Post Nuptial Agreement

Caragh Bailey
28/04/2021
17
2 min read
Post Nuptial Agreement from Parachute Law; an older couple sign an agreement together

Post nuptial agreements are a contract between a married couple or civil partnership, whereby you agree your property rights over any assets you both may hold, in the event of death or divorce. While similar to a Pre nuptial agreement they can be drawn up at any time after marriage.

A post nuptial agreement can be useful in a number of situations:
  • To bequeath assets to beneficiaries other than your spouse
  • If you brought unequal capital into the marriage and would like to make sure that this is reflected in the event of divorce
  • If one party focuses on childcare or homemaking while the other furthers their career, to compensate the stay at home partner
  • To deter further infidelity in a troubled marriage

Can a postnuptial agreement save a marriage?

In some cases, couples use post nuptial agreements to rescue their relationships from divorce.

The couple sign a postnup to give one party greater property rights in the event of divorce. The unfaithful partner stands to lose a lot of money if they further jeopardise the marriage.

What can be included in a postnuptial agreement?

  • How the couple will divide assets such as property in the event of divorce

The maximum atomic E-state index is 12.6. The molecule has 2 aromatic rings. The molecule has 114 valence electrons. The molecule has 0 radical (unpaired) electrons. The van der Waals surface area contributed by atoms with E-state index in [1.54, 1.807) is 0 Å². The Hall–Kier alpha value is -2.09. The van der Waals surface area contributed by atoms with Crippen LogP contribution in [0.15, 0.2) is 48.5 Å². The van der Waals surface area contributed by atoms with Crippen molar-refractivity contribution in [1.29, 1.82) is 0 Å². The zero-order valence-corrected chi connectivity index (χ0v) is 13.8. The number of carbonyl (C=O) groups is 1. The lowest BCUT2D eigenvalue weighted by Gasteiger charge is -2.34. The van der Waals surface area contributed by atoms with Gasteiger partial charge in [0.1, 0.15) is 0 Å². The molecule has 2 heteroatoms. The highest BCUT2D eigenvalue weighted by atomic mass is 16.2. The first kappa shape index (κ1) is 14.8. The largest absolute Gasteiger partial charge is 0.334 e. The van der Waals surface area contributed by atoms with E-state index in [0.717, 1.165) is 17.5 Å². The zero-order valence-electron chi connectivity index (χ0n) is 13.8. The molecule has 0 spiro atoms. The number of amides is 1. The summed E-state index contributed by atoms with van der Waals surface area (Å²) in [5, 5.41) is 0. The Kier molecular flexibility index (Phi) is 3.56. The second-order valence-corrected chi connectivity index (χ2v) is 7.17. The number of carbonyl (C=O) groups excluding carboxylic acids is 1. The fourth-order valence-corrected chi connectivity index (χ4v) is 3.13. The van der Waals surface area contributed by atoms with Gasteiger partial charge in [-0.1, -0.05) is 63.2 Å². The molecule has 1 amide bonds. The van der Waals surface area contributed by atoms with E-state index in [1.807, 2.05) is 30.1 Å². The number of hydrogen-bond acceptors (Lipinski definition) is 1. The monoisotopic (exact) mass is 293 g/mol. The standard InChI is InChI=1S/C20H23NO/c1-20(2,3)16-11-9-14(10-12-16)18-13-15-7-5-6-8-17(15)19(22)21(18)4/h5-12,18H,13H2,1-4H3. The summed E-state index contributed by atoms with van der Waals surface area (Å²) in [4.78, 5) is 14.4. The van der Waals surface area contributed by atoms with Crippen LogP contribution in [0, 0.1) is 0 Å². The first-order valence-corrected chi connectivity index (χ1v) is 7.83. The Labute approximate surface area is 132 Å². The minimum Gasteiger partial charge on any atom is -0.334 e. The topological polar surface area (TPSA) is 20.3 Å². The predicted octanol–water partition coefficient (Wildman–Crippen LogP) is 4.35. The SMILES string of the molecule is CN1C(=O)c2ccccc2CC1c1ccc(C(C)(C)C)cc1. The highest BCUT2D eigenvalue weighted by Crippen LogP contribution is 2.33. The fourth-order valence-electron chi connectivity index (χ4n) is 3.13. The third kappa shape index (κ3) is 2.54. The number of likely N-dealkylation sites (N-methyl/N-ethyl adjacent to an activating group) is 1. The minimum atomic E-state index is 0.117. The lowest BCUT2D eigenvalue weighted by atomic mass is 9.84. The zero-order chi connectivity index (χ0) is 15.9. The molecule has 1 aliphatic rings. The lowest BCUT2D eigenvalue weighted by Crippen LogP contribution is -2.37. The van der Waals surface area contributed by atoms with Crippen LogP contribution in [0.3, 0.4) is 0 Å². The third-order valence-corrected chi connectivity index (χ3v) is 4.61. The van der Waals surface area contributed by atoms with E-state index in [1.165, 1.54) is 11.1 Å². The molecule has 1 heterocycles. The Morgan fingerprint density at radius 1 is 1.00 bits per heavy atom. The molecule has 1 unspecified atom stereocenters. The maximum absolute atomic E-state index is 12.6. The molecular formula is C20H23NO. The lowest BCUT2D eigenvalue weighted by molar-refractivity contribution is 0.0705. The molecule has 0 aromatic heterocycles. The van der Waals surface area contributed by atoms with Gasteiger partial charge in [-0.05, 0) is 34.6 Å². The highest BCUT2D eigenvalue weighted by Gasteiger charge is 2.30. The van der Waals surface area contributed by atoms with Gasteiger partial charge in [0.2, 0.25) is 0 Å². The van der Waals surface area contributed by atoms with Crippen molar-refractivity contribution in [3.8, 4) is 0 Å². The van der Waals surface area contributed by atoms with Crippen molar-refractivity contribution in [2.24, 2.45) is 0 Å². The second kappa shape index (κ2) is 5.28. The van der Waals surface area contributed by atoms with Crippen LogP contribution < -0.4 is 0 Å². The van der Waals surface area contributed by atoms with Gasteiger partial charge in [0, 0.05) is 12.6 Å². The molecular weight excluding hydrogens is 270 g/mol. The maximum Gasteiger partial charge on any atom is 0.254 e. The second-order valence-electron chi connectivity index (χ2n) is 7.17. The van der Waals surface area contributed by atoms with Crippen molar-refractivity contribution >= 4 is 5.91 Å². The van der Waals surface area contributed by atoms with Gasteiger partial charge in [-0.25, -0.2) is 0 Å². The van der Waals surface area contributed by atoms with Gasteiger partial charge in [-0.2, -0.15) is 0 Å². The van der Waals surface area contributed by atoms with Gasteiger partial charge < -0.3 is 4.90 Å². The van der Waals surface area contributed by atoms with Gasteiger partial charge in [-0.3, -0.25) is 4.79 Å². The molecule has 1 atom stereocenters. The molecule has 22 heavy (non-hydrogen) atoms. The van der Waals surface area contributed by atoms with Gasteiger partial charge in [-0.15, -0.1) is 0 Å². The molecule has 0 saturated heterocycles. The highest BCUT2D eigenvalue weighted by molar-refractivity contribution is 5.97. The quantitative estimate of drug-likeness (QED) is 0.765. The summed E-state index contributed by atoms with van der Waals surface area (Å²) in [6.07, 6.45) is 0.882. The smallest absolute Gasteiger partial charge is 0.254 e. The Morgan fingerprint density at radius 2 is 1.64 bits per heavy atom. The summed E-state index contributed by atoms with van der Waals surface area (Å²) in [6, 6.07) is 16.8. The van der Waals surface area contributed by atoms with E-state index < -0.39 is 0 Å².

• Whether one spouse will pay spousal support (and how long for)
  • How marital debts will be divided
  • How assets will pass if either spouse dies

Is a postnuptial agreement legally binding?

Nuptial agreements are not legally binding in the UK. Family courts use this precedent from a supreme court case to decide whether to enforce the agreement.

“The court should give effect to a nuptial agreement that is freely entered into by each party with a full appreciation of its implications unless in the circumstances prevailing it would not be fair to hold the parties to their agreement.”

This means:
  • You and your spouse must receive separate independent legal advice
  • It must be fair (The terms should give you both somewhere to live and money to live on)
  • Full financial disclosure is crucial
  • There must have been enough time for both parties to give due care and consideration to the agreement.
  • Ideally, sign the document 28+ days in advance of the marriage or civil partnership
  • The court's main responsibility is to divide property fairly. They can and will overrule the agreement to do so, especially in the interests of any children affected.

Frequently Asked Questions
No. If you can show a family court judge that you were forced to sign under duress they cannot enforce the agreement.
Because you are already married, there may be some speculation about whether the post nup was signed under coercion. Avoid making the agreement conditional upon an event, such as a renewal of vows.

You may wish to look at getting a Prenuptial agreement before you get married

 
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